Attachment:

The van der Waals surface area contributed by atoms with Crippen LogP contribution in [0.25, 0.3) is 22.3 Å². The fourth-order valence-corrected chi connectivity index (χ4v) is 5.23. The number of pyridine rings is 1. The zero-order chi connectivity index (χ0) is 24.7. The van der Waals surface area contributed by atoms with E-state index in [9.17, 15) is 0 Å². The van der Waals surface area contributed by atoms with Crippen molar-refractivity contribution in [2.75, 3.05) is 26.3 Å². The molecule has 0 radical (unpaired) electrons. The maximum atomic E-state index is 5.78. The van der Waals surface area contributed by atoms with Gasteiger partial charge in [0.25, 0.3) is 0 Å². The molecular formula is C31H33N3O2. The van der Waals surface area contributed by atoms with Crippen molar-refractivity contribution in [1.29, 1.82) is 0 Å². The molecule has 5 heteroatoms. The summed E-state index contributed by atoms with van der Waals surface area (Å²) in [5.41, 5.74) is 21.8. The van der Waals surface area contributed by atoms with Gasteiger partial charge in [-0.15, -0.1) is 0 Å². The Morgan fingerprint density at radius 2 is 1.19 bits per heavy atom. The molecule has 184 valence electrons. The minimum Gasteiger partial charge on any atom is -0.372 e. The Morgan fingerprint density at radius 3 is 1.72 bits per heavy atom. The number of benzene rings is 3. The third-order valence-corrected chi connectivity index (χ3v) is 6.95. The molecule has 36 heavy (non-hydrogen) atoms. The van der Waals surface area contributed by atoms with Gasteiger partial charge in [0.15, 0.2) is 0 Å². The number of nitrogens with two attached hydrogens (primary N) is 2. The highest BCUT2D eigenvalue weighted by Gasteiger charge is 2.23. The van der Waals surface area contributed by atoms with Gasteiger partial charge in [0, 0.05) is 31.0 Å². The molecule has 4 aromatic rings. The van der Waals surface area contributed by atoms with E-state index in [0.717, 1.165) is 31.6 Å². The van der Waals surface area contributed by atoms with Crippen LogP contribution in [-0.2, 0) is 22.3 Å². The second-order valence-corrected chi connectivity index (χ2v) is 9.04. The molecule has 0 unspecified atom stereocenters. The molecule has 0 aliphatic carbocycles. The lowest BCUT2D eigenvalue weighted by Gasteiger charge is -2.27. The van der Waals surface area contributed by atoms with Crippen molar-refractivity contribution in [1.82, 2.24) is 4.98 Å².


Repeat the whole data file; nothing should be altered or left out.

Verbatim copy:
The van der Waals surface area contributed by atoms with Crippen LogP contribution in [0.25, 0.3) is 22.3 Å². The fourth-order valence-corrected chi connectivity index (χ4v) is 5.23. The number of pyridine rings is 1. The zero-order chi connectivity index (χ0) is 24.7. The van der Waals surface area contributed by atoms with E-state index in [9.17, 15) is 0 Å². The van der Waals surface area contributed by atoms with Crippen molar-refractivity contribution in [2.75, 3.05) is 26.3 Å². The molecule has 0 radical (unpaired) electrons. The maximum atomic E-state index is 5.78. The van der Waals surface area contributed by atoms with Gasteiger partial charge in [0.25, 0.3) is 0 Å². The molecular formula is C31H33N3O2. The van der Waals surface area contributed by atoms with Crippen molar-refractivity contribution in [1.29, 1.82) is 0 Å². The molecule has 5 heteroatoms. The summed E-state index contributed by atoms with van der Waals surface area (Å²) in [5.41, 5.74) is 21.8. The van der Waals surface area contributed by atoms with Gasteiger partial charge in [-0.15, -0.1) is 0 Å². The Morgan fingerprint density at radius 2 is 1.19 bits per heavy atom. The molecule has 184 valence electrons. The minimum Gasteiger partial charge on any atom is -0.372 e. The Morgan fingerprint density at radius 3 is 1.72 bits per heavy atom. The number of benzene rings is 3. The third-order valence-corrected chi connectivity index (χ3v) is 6.95. The molecule has 36 heavy (non-hydrogen) atoms. The van der Waals surface area contributed by atoms with Gasteiger partial charge in [0.15, 0.2) is 0 Å². The number of nitrogens with two attached hydrogens (primary N) is 2. The highest BCUT2D eigenvalue weighted by Gasteiger charge is 2.23. The van der Waals surface area contributed by atoms with Gasteiger partial charge in [0, 0.05) is 31.0 Å². The molecule has 4 aromatic rings. The van der Waals surface area contributed by atoms with E-state index in [0.717, 1.165) is 31.6 Å². The van der Waals surface area contributed by atoms with Crippen LogP contribution in [-0.2, 0) is 22.3 Å². The second-order valence-corrected chi connectivity index (χ2v) is 9.04. The molecule has 0 unspecified atom stereocenters. The molecule has 0 aliphatic carbocycles. The lowest BCUT2D eigenvalue weighted by Gasteiger charge is -2.27. The van der Waals surface area contributed by atoms with Crippen molar-refractivity contribution in [1.82, 2.24) is 4.98 Å².